We are called to be God’s sacrament of love for each other and, as one, for the world.  And yet, our churches find themselves seemingly unable to enable us to receive and respond to what Professor Peter Ochs, speaking at the 2nd Conference on Receptive Ecumenism in Durham, 2009, aptly described as God’s attractive energy, the Eucharist.  If God attracts us, calls us forward as one, how can we not be welcomed and enabled to respond?

I turn now to a linguistic issue:  in the English-speaking world, we use the phrase ‘double-belonging’.  This sense of belonging to the Body of Christ through two local churches becomes, over time, a very powerful and beautiful reality.  Yet, with some validity, the Catholic Church has great difficulty with the term, as it seems to imply a sense of belonging to two Churches, when in fact there is only one Church, no matter how many different expressions there may be of it.  The French at times use the term ‘double insertion’, which to some extent attempts to address this concern by suggesting that there is one reality into which we are inserted, though through two different insertions; but frankly, it doesn’t have the same linguistic sense in English.

We find ourselves today, like the early Church, attempting to develop a language which makes faith sense of a very real experience in a new and ever-growing situation, a language which speaks of living today in our marriages the unity for which Christ prayed (5), even while that unity remains still in the making.

This language which we are moving toward must be faithful to the apostolic tradition.  Yet it must be open to new possibilities consonant with the new situation.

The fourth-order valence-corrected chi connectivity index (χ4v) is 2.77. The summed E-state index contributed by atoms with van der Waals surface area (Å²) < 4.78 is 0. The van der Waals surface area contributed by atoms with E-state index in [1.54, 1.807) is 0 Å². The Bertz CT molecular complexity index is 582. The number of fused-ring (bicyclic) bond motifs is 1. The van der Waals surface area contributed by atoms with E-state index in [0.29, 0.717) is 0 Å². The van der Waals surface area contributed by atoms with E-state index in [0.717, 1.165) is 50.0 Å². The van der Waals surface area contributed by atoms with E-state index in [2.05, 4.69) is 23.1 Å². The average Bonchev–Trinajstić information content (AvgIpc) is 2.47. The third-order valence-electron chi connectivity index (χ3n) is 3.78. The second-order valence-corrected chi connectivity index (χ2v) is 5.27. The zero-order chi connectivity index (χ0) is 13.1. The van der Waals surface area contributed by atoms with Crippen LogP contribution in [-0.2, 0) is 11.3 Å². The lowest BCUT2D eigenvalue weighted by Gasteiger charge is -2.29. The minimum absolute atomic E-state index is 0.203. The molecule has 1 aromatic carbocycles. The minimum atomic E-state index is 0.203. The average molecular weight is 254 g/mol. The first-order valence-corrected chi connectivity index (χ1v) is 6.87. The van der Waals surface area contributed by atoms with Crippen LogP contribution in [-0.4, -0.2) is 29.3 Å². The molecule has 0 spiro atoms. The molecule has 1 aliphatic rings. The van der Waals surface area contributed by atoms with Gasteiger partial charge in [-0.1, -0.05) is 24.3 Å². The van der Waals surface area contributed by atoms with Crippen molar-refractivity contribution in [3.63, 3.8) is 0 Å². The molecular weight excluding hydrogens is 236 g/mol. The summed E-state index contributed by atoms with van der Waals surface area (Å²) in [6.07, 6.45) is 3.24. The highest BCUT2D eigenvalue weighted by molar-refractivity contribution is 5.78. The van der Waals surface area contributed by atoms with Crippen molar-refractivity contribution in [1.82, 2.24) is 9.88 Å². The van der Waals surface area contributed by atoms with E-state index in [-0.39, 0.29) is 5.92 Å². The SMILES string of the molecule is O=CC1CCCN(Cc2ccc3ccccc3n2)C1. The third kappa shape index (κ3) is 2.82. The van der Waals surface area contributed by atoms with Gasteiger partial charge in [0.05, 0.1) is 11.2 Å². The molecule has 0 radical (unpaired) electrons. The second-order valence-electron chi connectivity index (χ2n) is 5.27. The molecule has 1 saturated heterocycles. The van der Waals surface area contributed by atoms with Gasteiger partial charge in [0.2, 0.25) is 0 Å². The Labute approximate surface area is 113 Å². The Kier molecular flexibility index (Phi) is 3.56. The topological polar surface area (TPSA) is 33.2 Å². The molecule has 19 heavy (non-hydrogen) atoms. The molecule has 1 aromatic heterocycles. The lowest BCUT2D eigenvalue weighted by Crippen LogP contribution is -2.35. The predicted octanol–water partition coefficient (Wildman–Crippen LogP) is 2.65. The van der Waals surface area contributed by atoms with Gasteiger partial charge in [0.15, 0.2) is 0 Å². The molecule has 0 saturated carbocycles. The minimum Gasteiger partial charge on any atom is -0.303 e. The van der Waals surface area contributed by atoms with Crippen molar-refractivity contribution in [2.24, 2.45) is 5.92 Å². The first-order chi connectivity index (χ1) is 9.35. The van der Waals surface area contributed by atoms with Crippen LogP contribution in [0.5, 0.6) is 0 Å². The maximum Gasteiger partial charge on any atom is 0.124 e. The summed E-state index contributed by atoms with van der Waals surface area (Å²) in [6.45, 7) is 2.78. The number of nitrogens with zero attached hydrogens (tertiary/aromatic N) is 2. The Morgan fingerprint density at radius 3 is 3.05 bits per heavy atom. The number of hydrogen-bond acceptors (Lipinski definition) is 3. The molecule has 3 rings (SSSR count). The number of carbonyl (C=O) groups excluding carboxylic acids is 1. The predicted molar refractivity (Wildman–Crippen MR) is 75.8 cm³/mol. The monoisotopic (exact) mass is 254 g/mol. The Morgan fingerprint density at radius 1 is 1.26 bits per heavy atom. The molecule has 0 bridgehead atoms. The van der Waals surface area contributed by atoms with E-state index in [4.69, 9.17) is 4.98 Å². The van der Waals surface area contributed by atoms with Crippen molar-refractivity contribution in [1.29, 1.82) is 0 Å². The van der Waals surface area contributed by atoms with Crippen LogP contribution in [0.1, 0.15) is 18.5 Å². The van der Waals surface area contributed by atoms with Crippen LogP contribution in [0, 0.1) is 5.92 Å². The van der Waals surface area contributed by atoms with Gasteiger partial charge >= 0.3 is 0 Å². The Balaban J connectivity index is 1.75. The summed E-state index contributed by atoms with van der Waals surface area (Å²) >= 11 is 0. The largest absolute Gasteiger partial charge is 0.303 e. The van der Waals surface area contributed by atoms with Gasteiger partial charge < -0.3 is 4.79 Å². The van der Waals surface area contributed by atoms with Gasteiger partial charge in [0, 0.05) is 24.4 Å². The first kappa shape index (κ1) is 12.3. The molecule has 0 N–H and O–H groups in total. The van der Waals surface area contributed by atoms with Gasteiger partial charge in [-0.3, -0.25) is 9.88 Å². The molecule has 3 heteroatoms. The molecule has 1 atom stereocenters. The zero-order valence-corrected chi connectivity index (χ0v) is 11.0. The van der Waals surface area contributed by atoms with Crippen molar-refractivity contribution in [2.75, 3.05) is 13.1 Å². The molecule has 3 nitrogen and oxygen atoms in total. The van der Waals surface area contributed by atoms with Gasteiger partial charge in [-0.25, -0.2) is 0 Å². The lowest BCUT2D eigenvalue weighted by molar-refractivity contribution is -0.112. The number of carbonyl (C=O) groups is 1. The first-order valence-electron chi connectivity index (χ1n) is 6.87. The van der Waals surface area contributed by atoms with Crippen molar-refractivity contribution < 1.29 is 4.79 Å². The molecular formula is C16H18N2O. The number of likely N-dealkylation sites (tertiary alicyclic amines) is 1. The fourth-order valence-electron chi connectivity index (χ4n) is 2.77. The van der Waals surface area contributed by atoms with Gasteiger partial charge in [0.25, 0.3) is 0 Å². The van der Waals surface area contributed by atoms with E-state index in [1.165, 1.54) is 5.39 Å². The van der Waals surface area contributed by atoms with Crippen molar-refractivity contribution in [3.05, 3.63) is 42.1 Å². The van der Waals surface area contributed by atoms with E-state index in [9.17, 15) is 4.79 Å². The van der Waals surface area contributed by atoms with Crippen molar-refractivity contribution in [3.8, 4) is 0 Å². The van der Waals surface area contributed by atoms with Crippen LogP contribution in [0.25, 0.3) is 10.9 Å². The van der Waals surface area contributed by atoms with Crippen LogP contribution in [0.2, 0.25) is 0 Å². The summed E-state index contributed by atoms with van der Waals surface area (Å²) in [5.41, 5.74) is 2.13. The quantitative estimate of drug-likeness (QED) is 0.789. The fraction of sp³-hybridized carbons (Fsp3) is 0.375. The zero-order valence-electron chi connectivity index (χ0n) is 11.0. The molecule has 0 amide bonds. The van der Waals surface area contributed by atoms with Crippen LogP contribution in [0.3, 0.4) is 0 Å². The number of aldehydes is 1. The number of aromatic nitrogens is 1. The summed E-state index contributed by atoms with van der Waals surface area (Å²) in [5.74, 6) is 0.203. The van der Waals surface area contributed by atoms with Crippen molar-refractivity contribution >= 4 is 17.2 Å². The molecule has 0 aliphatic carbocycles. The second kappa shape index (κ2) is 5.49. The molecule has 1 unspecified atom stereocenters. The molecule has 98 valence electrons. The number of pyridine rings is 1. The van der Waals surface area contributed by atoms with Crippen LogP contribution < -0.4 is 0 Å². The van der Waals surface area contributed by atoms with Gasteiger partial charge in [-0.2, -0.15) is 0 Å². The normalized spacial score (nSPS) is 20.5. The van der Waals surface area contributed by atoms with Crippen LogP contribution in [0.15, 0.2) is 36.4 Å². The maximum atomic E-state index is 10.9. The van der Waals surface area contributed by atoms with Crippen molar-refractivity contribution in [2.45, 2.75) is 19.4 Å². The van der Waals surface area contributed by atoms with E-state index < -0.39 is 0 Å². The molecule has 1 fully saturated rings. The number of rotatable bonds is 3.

And so I invite you to consider what you have received from interchurch families, in what you may have seen, heard or read.  I invite you also to reflect on that reception, with a view to developing new language which may, at last, enable us to live fully our vocation of unity, to be nourished as one at the Eucharistic table, and as one to be a sign and sacrament of God's complete and irrevocable love for the world.

Ray Temmerman ( This email address is being protected from spambots. You need JavaScript enabled to view it. ) is actively involved in the Canadian Association of Interchurch Families.  He administers the web site and the This email address is being protected from spambots. You need JavaScript enabled to view it. listserv.


(1) Riccardo Larini, “Text and Contexts – Hermeneutical Reflections on Receptive Ecuemnism” Receptive Ecumenism and the Call to Catholic Learning: Exploring a Way for Contemporary Ecumenism, ed. Paul D. Murray, 89-101. Oxford, New York: Oxford University Press Inc. 2008

(3) Gen 2:24, Mt 19:6, Mk 10:8

(4) cf Catechism of the Catholic Church, Part Two, Section Two, Chapter Three, Article 7

(5) Jn 17:21